Histologic tumor grade  Mismatch repair testing
Myometrial invasion‡
Lymphovascular invasion
 Extent of lymphovascular invasion
Cervical stroma§
Peritoneal biopsies
 Site(s) of involvement
Uterine serosa
 Site(s) of involvement
Margin status∥
 Margin status for paracervical soft tissue margin
 Margin status for ectocervical/vaginal cuff margin
Lymph node status
 Maximum dimension of largest deposit in regional node
 Sentinel, pelvic and para-aortic regional node(s)
 Number of nodes examined
 Number of positive nodes
 Degree of involvement
Pathologically confirmed distant metastasis
Provisional pathologic staging
 FIGO or TNM staging (UICC/AJCC 8th edition)
*Histologic tumor type is core; neuroendocrine carcinoma subtype, epithelial and sarcomatous percentage, homologous or heterologous is considered noncore.
Reporting of whether ancillary studies were performed, and any mismatch repair testing undertaken is a core element; reporting of other immunohistochemistry, molecular findings, the Cancer Genome Atlas (TCGA)-based molecular classification, other tests and representative blocks for ancillary studies are considered noncore (Table 2).
Specification of presence or absence of myometrial invasion and whether <50% or ≥50% is core; pattern of myometrial invasion, absolute percentage of myometrial wall thickness invaded by carcinoma and distance of myoinvasive tumor to serosa are considered noncore (Table 2).
§Cervical stromal involvement is core; depth of cervical stromal invasion and percentage of cervical stromal invasion are considered noncore (Table 2).
Involvement of paracervical soft tissue margin and ectocervical/vaginal cuff margin is core; the distance of tumor to the closest margin is considered noncore (Table 2).
AJCC indicates American Joint Committee on Cancer; FIGO, International Federation of Obstetricians and Gynecologists; UICC, Union for International Cancer Control.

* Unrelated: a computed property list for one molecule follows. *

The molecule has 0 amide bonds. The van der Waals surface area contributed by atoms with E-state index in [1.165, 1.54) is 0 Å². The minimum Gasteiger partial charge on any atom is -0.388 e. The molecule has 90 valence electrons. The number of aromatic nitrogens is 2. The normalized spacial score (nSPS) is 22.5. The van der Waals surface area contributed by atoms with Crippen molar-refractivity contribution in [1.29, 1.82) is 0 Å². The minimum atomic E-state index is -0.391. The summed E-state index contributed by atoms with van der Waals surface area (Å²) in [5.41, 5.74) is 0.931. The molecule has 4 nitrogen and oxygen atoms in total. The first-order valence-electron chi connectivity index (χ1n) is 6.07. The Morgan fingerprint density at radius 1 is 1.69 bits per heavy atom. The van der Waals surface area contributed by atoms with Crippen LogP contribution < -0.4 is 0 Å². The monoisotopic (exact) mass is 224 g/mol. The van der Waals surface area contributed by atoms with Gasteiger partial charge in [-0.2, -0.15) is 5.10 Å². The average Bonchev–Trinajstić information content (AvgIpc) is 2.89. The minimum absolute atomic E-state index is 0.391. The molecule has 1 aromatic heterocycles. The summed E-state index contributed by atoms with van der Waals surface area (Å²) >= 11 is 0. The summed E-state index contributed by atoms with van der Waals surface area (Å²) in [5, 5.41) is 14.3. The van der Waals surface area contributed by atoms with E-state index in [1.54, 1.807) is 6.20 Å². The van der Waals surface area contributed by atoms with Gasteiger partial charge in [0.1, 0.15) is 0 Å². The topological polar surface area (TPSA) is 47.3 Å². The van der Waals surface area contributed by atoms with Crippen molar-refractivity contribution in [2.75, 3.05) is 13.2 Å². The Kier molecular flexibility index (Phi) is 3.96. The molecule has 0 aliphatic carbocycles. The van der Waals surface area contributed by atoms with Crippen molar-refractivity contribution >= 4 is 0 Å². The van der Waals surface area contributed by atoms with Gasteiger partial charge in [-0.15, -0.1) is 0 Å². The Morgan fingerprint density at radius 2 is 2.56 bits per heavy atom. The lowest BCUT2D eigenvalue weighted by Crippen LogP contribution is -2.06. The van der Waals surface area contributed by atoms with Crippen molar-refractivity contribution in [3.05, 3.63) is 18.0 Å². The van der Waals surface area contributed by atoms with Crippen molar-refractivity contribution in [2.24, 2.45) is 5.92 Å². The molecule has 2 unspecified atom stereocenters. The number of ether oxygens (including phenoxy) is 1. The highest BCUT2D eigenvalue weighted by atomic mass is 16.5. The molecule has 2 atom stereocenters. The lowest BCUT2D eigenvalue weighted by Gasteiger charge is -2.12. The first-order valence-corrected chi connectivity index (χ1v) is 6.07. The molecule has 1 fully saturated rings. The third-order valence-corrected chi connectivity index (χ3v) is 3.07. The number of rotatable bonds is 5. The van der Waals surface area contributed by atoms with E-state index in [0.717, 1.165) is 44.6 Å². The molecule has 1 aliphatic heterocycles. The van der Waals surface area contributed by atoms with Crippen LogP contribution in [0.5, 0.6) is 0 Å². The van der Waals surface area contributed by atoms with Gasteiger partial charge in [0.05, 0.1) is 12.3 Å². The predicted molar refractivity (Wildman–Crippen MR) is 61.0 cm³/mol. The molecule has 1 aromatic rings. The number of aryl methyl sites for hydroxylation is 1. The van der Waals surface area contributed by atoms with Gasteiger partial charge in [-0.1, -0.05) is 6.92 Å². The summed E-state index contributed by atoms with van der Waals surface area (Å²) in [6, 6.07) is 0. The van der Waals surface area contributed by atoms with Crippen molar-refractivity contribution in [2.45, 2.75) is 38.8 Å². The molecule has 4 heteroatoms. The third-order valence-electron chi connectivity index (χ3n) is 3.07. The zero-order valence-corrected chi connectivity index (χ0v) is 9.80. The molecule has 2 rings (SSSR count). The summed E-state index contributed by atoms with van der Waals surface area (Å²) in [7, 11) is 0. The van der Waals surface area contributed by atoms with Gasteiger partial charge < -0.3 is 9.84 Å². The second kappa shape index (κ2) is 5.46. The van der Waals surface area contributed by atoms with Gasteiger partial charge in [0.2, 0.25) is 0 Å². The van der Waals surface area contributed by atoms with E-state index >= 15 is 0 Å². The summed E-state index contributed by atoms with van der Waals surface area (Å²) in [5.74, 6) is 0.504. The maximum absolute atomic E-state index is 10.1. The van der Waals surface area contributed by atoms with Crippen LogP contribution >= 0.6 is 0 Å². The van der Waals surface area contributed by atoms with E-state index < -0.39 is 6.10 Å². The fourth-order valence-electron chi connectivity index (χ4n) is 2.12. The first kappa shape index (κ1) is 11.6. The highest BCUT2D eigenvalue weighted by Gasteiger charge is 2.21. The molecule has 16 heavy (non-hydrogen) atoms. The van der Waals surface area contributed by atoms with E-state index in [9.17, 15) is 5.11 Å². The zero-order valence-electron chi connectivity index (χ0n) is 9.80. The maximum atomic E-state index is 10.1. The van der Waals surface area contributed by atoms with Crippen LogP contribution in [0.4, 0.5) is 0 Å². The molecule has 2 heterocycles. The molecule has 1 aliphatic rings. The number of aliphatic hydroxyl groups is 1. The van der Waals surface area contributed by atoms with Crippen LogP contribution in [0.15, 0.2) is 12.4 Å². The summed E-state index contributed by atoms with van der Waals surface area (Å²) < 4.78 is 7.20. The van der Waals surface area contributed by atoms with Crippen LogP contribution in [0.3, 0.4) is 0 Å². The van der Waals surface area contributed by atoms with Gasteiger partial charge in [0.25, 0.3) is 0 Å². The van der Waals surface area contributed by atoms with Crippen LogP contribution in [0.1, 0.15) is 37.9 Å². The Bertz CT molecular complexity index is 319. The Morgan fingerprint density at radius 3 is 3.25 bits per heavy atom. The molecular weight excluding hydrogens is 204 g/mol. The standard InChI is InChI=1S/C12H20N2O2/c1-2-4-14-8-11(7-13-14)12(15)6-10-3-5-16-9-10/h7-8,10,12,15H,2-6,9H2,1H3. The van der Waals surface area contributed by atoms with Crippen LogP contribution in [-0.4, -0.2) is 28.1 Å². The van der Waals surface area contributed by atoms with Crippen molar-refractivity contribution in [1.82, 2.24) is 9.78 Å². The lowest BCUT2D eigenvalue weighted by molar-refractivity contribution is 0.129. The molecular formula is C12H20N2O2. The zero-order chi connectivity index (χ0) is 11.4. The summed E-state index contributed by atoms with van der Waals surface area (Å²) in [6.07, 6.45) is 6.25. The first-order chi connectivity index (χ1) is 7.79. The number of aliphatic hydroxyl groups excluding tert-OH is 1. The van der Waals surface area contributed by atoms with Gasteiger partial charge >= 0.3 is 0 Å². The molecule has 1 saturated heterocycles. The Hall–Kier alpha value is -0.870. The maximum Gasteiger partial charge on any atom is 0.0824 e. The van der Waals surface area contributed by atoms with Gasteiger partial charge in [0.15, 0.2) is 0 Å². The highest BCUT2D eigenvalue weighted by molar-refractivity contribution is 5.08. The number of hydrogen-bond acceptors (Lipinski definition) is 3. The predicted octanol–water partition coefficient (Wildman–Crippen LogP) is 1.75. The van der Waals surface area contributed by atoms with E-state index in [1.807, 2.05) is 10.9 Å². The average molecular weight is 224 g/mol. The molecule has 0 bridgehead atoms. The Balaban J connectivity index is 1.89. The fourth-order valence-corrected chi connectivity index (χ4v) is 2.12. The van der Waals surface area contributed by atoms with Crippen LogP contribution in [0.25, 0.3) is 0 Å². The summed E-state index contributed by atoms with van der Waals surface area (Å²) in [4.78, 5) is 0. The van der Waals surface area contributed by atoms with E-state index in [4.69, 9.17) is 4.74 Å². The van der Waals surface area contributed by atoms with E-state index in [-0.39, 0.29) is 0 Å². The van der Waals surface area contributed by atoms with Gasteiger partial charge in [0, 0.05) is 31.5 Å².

Operative Procedure

Depending on the presumed extent of spread of the carcinoma as assessed clinically or radiologically, either a simple or radical hysterectomy is performed, which may or may not be part of a staging procedure. A simple hysterectomy is defined as the removal of the total uterus (including the cervix). Radical hysterectomy entails en bloc resection of the uterus and cervix along with the surrounding parametria, upper vagina and uterosacral ligaments 9,10. These procedures can either be performed through laparoscopy, robot-assisted laparoscopy or laparotomy 11. Finally, a debulking procedure can be performed, if the tumor is macroscopically disseminated, to remove all visible tumor. Pelvic exenteration is not a frequent procedure, but is occasionally used in advanced and recurrent endometrial cancer 12,13, and is recognized in the European Society of Gynecological Oncology (ESGO)-European Society for Radiotherapy and Oncology (ESTRO)-European Society of Pathology (ESP) guidelines 14. In some instances, malignancy can be found in a morcellated hysterectomy specimen 15. Morcellation should be avoided whenever there is a suspicion of endometrial carcinoma.

Specimen(s) Submitted

Attached anatomical structures may include vaginal cuff, ovaries, fallopian tubes or parametria 16. Further specimens may be submitted for pathologic review including omentum, sentinel lymph nodes 17, pelvic and periaortic lymph nodes, peritoneal washings, and peritoneal biopsies from various sites 16.

Inking of peritoneal and/or nonperitoneal surfaces is recommended in hysterectomy specimens and is essential in radical hysterectomy specimens in which a vaginal cuff is present. In addition, inking the peritoneal and nonperitoneal surfaces and extending the ink all the way to the vaginal cuff is useful to provide the status of the vaginal cuff margin 16.

Histological Tumor Type

All endometrial carcinomas should be classified according to the 2020 WHO Classification of Tumours Editorial Board 5. It is beyond the scope of this data set to provide detailed information about the microscopic features of each histologic type. However, some points are highlighted for clarification, particularly regarding the main modifications introduced in the 2020 WHO Classification 5.

Histologic tumor type has consistently been demonstrated as an important biological predictor in endometrial carcinoma. Accurate histologic typing is important both in biopsy and resection specimens. Moreover, the assessment of histologic type determines the extent of the initial surgical procedure and subsequent use of adjuvant therapy 18.